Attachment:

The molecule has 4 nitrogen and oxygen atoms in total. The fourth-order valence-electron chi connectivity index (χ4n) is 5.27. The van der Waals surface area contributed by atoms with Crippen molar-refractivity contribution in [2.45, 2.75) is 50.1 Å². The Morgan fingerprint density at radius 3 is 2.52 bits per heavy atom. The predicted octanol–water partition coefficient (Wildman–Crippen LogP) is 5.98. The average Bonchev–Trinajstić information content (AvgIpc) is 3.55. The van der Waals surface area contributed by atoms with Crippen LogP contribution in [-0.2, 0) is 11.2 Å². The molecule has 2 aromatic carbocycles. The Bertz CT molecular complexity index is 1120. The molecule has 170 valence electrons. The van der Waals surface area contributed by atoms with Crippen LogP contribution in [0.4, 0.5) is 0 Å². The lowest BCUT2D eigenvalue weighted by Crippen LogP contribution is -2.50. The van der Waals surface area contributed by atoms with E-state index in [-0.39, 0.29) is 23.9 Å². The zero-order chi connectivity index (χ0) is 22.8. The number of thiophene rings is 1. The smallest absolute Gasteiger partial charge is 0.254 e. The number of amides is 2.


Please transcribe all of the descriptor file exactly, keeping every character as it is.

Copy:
The molecule has 4 nitrogen and oxygen atoms in total. The fourth-order valence-electron chi connectivity index (χ4n) is 5.27. The van der Waals surface area contributed by atoms with Crippen molar-refractivity contribution in [2.45, 2.75) is 50.1 Å². The Morgan fingerprint density at radius 3 is 2.52 bits per heavy atom. The predicted octanol–water partition coefficient (Wildman–Crippen LogP) is 5.98. The average Bonchev–Trinajstić information content (AvgIpc) is 3.55. The van der Waals surface area contributed by atoms with Crippen LogP contribution in [-0.2, 0) is 11.2 Å². The molecule has 2 aromatic carbocycles. The Bertz CT molecular complexity index is 1120. The molecule has 170 valence electrons. The van der Waals surface area contributed by atoms with Crippen LogP contribution in [0.4, 0.5) is 0 Å². The lowest BCUT2D eigenvalue weighted by Crippen LogP contribution is -2.50. The van der Waals surface area contributed by atoms with E-state index in [-0.39, 0.29) is 23.9 Å². The zero-order chi connectivity index (χ0) is 22.8. The number of thiophene rings is 1. The smallest absolute Gasteiger partial charge is 0.254 e. The number of amides is 2.